The Largest LEED Platinum Renovation, Ever, Is Midtown’s 270 Park Avenue

270 Park Avenue – the headquarters of JPMorgan Chase, between East 47th and 48th Streets in Midtown – recently became the largest renovation project to date to earn a LEED Platinum rating from USGBC.

270 Park Avenue – the headquarters of JPMorgan Chase, between East 47th and 48th Streets in Midtown – recently became the largest renovation project to date to earn a LEED Platinum rating from USGBC. The renovation (which earned the designation under LEED for New Construction Version 2.2) should cut 270 Park’s overall energy consumption in half and save over one million gallons of water annually.

The renovation was performed while the building remained in operation. In order to minimize disruptions to employees and building systems, 400 construction workers completed the project in phases while working on up to ten floors simultaneously. Specific design features that supported the project’s LEED Platinum application included:

  • New building systems to improve energy efficiency, including heating and air conditioning equipment; lighting with occupancy sensors and daylight dimming controls; Energy Star kitchen appliances, computers and monitors; and new building insulation and window tint to reduce glare, heat gain and air conditioning load.
  • A 54,000-gallon basement tank that collects rain water from drains on the roof and plaza, which is stored and filtered, and then used in landscaping and to flush toilets in the lower part of the building, which should save more than 1 million gallons of water a year. Combined with other plumbing upgrades the building will use half as much water as pre-renovation.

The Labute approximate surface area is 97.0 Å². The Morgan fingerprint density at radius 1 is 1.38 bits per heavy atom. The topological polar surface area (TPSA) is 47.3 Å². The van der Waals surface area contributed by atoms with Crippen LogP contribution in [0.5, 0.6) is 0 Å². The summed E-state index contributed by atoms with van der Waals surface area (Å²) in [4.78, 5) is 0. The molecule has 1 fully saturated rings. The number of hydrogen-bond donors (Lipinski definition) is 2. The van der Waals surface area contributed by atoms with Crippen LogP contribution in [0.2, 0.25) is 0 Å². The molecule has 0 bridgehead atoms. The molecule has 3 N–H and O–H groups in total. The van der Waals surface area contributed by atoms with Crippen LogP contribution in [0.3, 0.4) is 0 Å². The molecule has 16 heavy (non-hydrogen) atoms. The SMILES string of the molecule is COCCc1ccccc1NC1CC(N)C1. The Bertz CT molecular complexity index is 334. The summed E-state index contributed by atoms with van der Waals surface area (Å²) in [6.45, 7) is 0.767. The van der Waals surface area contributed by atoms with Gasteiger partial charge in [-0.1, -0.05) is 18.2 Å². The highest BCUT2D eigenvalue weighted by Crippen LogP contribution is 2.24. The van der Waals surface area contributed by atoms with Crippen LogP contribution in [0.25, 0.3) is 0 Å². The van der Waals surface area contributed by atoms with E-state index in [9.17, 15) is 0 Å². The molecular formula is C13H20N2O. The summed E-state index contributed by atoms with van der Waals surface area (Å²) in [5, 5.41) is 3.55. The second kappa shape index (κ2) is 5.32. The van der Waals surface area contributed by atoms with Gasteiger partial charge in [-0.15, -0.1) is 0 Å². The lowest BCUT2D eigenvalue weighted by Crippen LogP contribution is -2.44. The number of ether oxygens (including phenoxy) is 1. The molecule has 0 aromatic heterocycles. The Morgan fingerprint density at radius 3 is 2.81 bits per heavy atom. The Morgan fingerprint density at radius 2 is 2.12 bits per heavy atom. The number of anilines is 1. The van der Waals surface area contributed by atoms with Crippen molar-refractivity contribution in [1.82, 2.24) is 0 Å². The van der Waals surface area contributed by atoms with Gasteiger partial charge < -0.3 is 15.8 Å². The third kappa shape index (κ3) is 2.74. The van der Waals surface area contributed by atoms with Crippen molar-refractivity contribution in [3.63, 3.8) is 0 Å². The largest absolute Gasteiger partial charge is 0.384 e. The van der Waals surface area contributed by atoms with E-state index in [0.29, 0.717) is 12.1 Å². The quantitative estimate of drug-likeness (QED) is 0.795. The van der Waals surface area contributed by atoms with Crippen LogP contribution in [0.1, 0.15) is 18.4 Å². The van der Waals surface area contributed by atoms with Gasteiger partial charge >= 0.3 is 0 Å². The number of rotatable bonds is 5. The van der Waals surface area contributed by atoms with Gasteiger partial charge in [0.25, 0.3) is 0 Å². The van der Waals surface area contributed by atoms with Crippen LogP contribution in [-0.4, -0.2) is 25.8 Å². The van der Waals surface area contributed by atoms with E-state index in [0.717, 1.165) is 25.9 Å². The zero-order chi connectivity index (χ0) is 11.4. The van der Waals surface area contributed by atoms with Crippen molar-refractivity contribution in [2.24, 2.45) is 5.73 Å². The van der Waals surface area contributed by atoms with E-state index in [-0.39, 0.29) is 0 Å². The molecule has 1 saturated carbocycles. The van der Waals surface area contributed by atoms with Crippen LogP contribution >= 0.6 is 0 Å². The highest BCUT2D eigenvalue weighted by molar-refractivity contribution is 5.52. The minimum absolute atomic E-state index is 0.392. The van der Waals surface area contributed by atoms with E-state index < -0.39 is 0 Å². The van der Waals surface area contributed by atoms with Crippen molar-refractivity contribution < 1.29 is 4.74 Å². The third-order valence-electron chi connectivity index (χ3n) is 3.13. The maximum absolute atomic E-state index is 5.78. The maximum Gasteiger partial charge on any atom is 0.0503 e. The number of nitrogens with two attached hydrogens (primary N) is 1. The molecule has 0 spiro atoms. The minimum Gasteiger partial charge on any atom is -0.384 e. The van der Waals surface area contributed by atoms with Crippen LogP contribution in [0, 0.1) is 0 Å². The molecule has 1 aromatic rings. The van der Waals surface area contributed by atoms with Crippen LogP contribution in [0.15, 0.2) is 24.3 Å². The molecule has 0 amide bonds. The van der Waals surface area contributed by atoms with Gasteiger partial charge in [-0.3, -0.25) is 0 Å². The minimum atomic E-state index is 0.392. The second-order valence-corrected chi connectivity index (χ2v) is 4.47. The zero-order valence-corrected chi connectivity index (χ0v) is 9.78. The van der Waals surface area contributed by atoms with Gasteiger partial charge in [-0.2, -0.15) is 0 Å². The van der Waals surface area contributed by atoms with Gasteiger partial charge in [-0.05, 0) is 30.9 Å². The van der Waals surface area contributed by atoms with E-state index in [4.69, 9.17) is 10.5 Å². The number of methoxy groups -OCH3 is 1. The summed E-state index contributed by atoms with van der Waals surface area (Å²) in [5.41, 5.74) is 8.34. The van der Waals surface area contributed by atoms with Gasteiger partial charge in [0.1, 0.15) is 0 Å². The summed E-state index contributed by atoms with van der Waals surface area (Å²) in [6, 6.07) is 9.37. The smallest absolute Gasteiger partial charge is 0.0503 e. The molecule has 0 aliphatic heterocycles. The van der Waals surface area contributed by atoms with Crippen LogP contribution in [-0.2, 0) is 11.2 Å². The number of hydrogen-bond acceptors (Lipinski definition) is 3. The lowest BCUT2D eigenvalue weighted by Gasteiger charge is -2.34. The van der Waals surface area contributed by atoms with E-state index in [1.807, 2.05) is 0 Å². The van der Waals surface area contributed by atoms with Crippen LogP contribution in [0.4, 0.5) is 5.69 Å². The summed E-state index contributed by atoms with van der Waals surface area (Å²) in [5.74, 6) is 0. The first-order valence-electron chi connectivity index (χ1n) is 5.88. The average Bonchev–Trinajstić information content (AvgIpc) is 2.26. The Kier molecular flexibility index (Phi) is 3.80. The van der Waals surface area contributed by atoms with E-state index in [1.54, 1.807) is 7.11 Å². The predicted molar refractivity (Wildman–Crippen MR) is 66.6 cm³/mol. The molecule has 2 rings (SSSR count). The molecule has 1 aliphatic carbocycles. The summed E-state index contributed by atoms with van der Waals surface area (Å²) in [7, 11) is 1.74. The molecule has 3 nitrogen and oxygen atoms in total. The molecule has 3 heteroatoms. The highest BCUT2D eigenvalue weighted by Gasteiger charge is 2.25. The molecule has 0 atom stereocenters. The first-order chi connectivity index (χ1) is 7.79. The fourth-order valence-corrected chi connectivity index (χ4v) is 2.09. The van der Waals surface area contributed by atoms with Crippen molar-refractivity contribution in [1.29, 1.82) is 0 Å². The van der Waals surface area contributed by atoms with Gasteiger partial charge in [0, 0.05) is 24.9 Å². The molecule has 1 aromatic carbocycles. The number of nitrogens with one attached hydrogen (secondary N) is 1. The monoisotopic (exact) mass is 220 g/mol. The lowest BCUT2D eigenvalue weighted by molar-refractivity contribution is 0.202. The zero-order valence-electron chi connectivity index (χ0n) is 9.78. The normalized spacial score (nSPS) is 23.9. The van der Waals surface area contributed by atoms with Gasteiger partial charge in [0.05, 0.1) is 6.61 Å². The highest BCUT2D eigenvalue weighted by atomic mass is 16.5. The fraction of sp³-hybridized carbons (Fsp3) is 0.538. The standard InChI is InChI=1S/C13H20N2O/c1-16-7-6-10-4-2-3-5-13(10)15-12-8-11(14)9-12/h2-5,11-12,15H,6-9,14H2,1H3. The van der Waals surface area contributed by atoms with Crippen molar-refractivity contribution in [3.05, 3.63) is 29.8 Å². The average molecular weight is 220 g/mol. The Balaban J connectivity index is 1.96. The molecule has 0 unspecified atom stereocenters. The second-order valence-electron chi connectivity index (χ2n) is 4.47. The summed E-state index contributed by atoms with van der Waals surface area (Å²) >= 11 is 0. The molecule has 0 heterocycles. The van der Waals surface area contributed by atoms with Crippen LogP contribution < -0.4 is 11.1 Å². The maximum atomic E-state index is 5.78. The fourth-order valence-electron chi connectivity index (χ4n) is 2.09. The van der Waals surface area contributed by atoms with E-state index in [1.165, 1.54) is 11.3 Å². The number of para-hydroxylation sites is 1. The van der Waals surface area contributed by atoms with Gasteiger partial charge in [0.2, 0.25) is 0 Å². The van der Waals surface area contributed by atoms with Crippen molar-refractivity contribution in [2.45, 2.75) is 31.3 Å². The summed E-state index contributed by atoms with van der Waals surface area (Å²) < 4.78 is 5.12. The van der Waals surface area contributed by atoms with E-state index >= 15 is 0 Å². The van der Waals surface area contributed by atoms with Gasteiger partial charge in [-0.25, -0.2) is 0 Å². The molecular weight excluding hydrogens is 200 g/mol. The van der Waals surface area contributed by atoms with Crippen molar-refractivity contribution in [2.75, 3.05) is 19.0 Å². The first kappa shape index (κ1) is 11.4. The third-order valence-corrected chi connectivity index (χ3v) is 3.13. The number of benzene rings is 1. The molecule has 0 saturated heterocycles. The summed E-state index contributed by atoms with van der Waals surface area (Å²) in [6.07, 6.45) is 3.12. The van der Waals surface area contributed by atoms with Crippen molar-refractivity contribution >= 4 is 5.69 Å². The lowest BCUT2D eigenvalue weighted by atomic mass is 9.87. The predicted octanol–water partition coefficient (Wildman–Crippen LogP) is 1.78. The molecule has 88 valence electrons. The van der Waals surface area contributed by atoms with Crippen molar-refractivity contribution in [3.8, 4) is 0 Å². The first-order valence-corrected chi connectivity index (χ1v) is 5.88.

• Nearly 16,500 square feet of new landscaping, including green roofs, that feature low-maintenance plants to help lower building temperatures in the summer and reduce storm water runoff.
  • Reusing over 99 percent of the original building during the renovation and recycling more than 85 percent of construction waste including 990,000 square feet of carpeting. And over 12,000 tons of construction waste was diverted from landfills.
  • New floor designs and layout give 85 percent of employees natural daylight at their desks, with more than 92 percent having exterior views.
  • 266 bicycle racks.

Built in 1961 and designed in the International Style by Skidmore Owings & Merrill, the 1.2 million-square-foot, 52-story 270 Park Avenue was once known as the Union Carbide Building, serving as the headquarters of the eponymous chemical manufacturer until it relocated to Danbury, Connecticut in 1983.

About Stephen Del Percio

Stephen Del Percio has written for gbNYC+ since 2006 and currently serves as in-house counsel for one of the world's largest engineering, construction, and technical services companies. He earned a B.Eng. from Columbia, his J.D. at William & Mary, and lives in New York City with his wife and daughter. You can follow Stephen on Twitter, email him at stephen@gbNYC.com, or join gbNYC on Facebook to continue the conversation.

about gbNYC

gbNYC is a multi-disciplinary consulting and real estate services firm. In addition to representing office tenants and commercial buyers in leasing and acquisitions, we also provide innovative consulting solutions from a unique, green building perspective. We advise on green building financial incentives, comment on proposed green building marketing strategies, author white papers, treatises, and market analyses, organize seminars on the LEED process and professional accreditation, and provide advice and analysis on green building risk management and the overall state of green real estate, leasing, and construction, in New York City and beyond.

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One Response to The Largest LEED Platinum Renovation, Ever, Is Midtown’s 270 Park Avenue

  1. bill Thursday, August 2, 2012 at 11:24 am #

    It is amazing how Union Carbide abandoned New York City for Danbury Connecticut and then built a huge sprawling campus in Danbury which was almost like 270 laying on its side in terms of granduer and size and now doesn’t really even exist. thank you JP Morgan Chase for believing in New York City and making your signature building LEED compliant. Perhaps if Union Carbide executives at the time had the forthought of staying in the City and making the building LEED compliant could have given the company a higher profile as a company with the type of business it was in. Oh well. I guess bank executives have a better ability to see the future.

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